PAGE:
Theater or nightclub? "Cabaret" hits the Loeb Ex

by Kristina Latino

"What good is sitting alone in your room? Come hear the music play. Life is a cabaret, old chum. Come to the cabaret."

These lyrics beckon characters and audience members alike to the Kit Kat Klub, a fictional nightclub in Berlin just before World War II, the historical event that serves as the backdrop for the classic Broadway musical Cabaret. For the next two weekends, the Loeb Ex will be transformed into this raucous nightclub in 1930s Germany, a place of love and loss, and the site of the terrifying rise of the Third Reich to power.

A winner of numerous awards since its opening in 1966, this musical has had many revivals, including in 2010 at the American Repertory Theater's Club Oberon. The director of this fall’s student production, Katherine Price ’14, saw the revival at Oberon two years ago and drew on that production when designing the current HRDC show.

"Many productions of Cabaret end up focusing solely on this dark view," Price says. "I feel like the show is more powerful when we enter the world of Berlin feeling safe, secure and completely attracted to the world we’re viewing. Then, when we realize what’s really going on, we’re even more shocked – yet scared and unwilling to leave it."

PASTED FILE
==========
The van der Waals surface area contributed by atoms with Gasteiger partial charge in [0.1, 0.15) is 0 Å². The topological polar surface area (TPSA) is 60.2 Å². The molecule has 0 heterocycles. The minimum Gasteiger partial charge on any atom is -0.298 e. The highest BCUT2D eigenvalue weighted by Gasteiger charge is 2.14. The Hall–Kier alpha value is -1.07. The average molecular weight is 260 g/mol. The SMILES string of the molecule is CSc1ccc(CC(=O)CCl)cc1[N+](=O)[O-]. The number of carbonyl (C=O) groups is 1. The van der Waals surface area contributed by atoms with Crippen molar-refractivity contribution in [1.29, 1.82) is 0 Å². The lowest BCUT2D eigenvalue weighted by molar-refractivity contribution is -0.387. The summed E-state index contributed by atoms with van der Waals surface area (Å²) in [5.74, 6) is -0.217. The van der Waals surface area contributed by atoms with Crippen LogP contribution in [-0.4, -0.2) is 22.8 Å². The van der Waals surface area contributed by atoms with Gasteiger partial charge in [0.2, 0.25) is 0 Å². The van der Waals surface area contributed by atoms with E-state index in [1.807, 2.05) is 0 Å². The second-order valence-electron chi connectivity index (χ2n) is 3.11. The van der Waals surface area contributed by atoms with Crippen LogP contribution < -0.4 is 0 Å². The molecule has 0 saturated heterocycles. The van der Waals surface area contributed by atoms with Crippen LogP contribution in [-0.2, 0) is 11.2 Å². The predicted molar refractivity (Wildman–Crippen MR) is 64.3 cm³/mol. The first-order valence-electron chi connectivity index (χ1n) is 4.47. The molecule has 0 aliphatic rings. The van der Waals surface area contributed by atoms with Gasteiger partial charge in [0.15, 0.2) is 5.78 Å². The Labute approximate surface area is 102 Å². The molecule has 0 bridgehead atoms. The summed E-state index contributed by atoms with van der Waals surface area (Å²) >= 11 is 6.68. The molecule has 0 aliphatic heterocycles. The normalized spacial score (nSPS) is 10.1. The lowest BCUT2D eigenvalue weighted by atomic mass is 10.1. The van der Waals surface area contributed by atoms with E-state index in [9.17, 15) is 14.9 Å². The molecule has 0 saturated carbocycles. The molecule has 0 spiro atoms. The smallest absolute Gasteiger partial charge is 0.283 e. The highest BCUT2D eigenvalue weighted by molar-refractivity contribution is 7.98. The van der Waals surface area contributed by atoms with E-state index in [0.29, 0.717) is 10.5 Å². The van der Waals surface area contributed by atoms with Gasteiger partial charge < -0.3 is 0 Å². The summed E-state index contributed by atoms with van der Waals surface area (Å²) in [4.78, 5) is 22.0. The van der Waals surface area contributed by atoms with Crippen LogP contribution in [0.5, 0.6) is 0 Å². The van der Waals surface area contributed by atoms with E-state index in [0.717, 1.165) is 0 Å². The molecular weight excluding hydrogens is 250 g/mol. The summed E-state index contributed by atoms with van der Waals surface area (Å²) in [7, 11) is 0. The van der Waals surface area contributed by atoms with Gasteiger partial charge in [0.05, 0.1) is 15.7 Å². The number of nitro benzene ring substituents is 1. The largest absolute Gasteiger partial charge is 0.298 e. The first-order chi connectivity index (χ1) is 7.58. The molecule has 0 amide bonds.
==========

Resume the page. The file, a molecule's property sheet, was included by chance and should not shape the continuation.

The HRDC production contrasts the light, glamorous and sexy side of the Kit Kat Klub in Act One with the terror of Nazi Germany in Act Two. The seductive plot addresses a horrible moment in history but also sheds light on issues that are still relevant and controversial today: abortion, homosexuality and promiscuity. Despite more than five decades of interpretation, Cabaret has achieved incredible longevity and continues to connect to multiple generations.

The 2010 Oberon revival had the advantage of being performed in a club space – audience members sat at small tables and felt as though they were at a cabaret club while they watched. In the Ex -- a much smaller blackbox space -- audience members sit around a bandstand, which acts as the production’s stage.

"It makes the environment very immersive and interactive, which hopefully makes the audience feel even more connected with the story we’re trying to tell," Price says.

The run of Cabaret is sold out but email to have your name placed on a waiting list.

[Caption: The cast of "Cabaret" strikes a pose during the musical's opening number. ]